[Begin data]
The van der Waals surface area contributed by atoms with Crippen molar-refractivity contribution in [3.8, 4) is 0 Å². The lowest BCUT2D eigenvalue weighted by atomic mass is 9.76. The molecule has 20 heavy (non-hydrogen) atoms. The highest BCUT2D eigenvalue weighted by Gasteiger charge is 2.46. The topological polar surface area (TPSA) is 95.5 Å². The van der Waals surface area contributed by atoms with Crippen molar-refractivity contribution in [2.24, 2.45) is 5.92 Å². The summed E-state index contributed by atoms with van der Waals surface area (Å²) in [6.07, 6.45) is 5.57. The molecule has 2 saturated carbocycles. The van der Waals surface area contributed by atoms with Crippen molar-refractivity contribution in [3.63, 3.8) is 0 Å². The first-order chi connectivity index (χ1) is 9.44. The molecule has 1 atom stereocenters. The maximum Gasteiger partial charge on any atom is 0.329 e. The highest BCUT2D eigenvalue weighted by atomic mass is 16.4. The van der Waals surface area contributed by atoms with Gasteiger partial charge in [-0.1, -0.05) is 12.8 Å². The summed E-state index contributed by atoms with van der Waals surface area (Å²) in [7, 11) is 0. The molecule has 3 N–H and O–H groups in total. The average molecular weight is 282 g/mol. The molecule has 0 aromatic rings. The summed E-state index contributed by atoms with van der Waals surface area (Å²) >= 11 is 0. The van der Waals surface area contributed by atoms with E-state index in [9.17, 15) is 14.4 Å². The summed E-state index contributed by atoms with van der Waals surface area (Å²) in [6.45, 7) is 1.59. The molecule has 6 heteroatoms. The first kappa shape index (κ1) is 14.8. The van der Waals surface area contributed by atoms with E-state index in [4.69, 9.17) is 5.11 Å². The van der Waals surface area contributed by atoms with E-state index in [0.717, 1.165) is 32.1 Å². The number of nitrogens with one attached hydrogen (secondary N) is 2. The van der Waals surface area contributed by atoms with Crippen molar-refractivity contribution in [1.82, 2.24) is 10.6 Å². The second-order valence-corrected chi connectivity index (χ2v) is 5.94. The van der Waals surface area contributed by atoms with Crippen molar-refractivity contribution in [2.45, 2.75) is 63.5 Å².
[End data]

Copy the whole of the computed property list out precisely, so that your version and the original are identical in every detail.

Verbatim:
The van der Waals surface area contributed by atoms with Crippen molar-refractivity contribution in [3.8, 4) is 0 Å². The lowest BCUT2D eigenvalue weighted by atomic mass is 9.76. The molecule has 20 heavy (non-hydrogen) atoms. The highest BCUT2D eigenvalue weighted by Gasteiger charge is 2.46. The topological polar surface area (TPSA) is 95.5 Å². The van der Waals surface area contributed by atoms with Crippen molar-refractivity contribution in [2.24, 2.45) is 5.92 Å². The summed E-state index contributed by atoms with van der Waals surface area (Å²) in [6.07, 6.45) is 5.57. The molecule has 2 saturated carbocycles. The van der Waals surface area contributed by atoms with Crippen molar-refractivity contribution in [3.63, 3.8) is 0 Å². The first-order chi connectivity index (χ1) is 9.44. The molecule has 1 atom stereocenters. The maximum Gasteiger partial charge on any atom is 0.329 e. The highest BCUT2D eigenvalue weighted by atomic mass is 16.4. The van der Waals surface area contributed by atoms with Gasteiger partial charge in [-0.1, -0.05) is 12.8 Å². The summed E-state index contributed by atoms with van der Waals surface area (Å²) in [7, 11) is 0. The molecule has 3 N–H and O–H groups in total. The average molecular weight is 282 g/mol. The molecule has 0 aromatic rings. The summed E-state index contributed by atoms with van der Waals surface area (Å²) >= 11 is 0. The van der Waals surface area contributed by atoms with E-state index in [9.17, 15) is 14.4 Å². The summed E-state index contributed by atoms with van der Waals surface area (Å²) in [6.45, 7) is 1.59. The molecule has 6 heteroatoms. The first kappa shape index (κ1) is 14.8. The van der Waals surface area contributed by atoms with E-state index in [4.69, 9.17) is 5.11 Å². The van der Waals surface area contributed by atoms with E-state index in [0.717, 1.165) is 32.1 Å². The number of nitrogens with one attached hydrogen (secondary N) is 2. The van der Waals surface area contributed by atoms with Crippen molar-refractivity contribution in [1.82, 2.24) is 10.6 Å². The second-order valence-corrected chi connectivity index (χ2v) is 5.94. The van der Waals surface area contributed by atoms with Crippen molar-refractivity contribution in [2.45, 2.75) is 63.5 Å².